Five Myths about Hash Tables

“A hash table is data structure that is used to search for exact matches to a search key. For searching, they work like this:

  1. Take a search key (example: the word “cat”)
  2. Hash the search key: pass the key to a function that returns an integer value (example: the hash function returns 47 when the input key is “cat”)
  3. Use the integer value to inspect a slot to see if it contains the search key (example: look in an array at element 47)
  4. If the key matches, great, you’ve found what you’re looking for and you can retrieve whatever metadata you’re looking for (example: in array element 47, we’re found the word “cat”. We retrieve metadata that tells us “cat” is an “animal”)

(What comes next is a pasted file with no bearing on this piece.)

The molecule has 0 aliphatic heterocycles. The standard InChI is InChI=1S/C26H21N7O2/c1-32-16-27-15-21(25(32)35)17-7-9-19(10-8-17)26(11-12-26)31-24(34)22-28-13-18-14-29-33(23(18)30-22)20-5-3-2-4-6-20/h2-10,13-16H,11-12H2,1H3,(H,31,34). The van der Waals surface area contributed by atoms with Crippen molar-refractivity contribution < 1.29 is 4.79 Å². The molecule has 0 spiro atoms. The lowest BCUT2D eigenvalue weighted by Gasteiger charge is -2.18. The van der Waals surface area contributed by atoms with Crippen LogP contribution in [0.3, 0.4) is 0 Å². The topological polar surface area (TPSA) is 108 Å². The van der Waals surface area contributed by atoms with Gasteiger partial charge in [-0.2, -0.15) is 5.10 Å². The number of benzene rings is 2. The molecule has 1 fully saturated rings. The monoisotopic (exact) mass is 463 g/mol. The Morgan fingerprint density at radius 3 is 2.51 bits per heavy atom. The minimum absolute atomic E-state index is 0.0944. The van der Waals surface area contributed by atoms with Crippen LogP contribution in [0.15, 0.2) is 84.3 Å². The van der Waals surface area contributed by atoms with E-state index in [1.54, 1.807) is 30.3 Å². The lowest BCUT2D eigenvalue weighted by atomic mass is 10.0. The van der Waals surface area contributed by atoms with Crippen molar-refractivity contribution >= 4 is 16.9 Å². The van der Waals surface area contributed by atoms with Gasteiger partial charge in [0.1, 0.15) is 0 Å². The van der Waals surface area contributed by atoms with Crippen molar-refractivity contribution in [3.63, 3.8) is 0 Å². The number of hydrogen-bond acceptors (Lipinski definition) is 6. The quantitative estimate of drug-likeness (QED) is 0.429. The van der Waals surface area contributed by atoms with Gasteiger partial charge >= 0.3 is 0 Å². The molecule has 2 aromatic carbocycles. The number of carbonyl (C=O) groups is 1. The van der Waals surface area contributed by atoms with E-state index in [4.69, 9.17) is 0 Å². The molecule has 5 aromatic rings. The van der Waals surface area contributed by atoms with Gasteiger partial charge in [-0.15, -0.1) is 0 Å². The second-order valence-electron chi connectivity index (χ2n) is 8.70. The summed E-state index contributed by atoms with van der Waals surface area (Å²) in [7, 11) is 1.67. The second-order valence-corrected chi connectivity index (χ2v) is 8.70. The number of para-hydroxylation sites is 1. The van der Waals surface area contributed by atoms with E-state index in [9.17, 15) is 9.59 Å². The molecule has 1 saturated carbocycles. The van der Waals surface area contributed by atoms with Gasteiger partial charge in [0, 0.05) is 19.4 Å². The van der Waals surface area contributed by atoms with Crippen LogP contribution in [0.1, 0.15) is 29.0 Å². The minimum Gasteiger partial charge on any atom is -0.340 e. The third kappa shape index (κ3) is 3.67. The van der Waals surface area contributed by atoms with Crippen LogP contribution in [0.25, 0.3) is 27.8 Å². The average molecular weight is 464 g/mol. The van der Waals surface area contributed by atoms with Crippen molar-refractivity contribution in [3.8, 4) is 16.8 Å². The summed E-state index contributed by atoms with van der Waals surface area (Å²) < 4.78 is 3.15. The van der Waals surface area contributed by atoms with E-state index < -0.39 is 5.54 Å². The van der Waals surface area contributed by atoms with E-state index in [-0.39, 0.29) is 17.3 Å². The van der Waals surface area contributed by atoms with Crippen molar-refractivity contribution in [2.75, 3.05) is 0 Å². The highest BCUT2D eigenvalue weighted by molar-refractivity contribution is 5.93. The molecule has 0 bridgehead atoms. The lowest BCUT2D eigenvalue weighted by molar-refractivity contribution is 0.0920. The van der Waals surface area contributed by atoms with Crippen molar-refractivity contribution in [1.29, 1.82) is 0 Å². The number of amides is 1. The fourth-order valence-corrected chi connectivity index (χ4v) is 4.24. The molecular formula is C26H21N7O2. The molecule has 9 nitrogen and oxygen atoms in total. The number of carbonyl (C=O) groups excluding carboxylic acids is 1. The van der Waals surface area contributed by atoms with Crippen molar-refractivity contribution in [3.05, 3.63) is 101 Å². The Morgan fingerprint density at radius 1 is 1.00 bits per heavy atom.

5. If the key doesn’t match and the slot contains something besides the key, carry out a secondary search process to make sure the search key really isn’t stored in the hash table; the secondary search process varies depending on the type of hashing algorithm used (example: in array element 47, we found the word “dog”. So, let’s look in slot 48 and see if “cat” is there. Slot 48 is empty, so “cat” isn’t in the hash table. This is called linear probing, it’s one kind of secondary search)…”